Toddlers most at risk for chemical eye burns, study finds

Injuries are frequently caused by common household cleaners, researchers say

Toddlers face the highest risk of chemical eye burns of any age group, according to a new study led by researchers at Johns Hopkins University, which found that common household cleaners are most frequently to blame.

These findings, published in JAMA Ophthalmology, go against the logical assumption that adults working with chemicals on the job would be most at risk for such injuries.

"These are terrible injuries; they occur most frequently in the smallest of children and they are entirely preventable."
R. Sterling Haring, study leader

According to researchers, chemical eye burns are actually most common among 1-year-olds and 2-year-olds. A 1-year-old child, for example, is twice as prone to these injuries as a 24-year-old—the adult age that showed the highest risk.

"These are terrible injuries; they occur most frequently in the smallest of children and they are entirely preventable," says study leader R. Sterling Haring, a PhD candidate in the Johns Hopkins Bloomberg School of Public Health.

Chemical burns are among the most critical of eye injuries, because they continue to sear into the eye after contact and can damage internal structures irreparably.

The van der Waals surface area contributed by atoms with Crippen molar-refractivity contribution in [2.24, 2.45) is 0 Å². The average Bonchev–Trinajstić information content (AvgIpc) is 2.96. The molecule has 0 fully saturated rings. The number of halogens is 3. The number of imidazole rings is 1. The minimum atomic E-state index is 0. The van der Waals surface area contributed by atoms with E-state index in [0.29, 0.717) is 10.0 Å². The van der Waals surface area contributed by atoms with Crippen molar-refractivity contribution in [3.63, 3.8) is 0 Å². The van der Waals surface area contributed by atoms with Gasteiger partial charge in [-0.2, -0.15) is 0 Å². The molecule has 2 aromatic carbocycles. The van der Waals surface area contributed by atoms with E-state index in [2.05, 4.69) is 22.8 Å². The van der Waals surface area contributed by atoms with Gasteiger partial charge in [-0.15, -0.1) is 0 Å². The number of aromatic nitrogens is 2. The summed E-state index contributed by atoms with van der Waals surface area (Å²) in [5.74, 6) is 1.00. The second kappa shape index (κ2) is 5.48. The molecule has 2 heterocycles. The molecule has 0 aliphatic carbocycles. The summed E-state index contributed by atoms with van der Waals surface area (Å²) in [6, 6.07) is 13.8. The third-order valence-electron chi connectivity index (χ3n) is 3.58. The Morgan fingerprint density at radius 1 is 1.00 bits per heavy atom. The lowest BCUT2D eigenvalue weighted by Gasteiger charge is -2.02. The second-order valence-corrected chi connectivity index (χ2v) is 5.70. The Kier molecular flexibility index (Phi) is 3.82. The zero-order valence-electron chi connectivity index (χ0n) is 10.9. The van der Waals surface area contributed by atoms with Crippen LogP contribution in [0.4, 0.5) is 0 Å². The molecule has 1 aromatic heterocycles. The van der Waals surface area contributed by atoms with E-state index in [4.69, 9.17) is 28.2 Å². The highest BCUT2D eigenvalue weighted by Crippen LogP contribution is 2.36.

Haring says the most frequent injuries in the youngest age group are from alkaline agents, which are commonly found in cleaning materials. If not flushed out with water, alkaline agents cause more damage the longer they remain in the eye.

"Making household chemicals and cleaners inaccessible to young children is the best way to put an end to this," he says.

The researchers analyzed data from roughly 300 million emergency room visits to more than 900 U.S. hospitals. Between 2010 and 2013, there were more than 144,000 emergency room visits related to chemical eye burns nationwide.

Injuries most commonly occurred at home. They showed up more frequently in the South and among people on the bottom half of the income scale.

With young people, the injuries appeared to drop off substantially after children were old enough to understand the dangers, with a 7-year-old 13 times less likely than a 1-year-old to burn their eyes.

The study shows that risks do remain for working-age adults. When examining the injuries by decades of age instead of just single years, 20-29 years olds had the highest rates.

Posted in Health

Tagged ophthalmology, child safety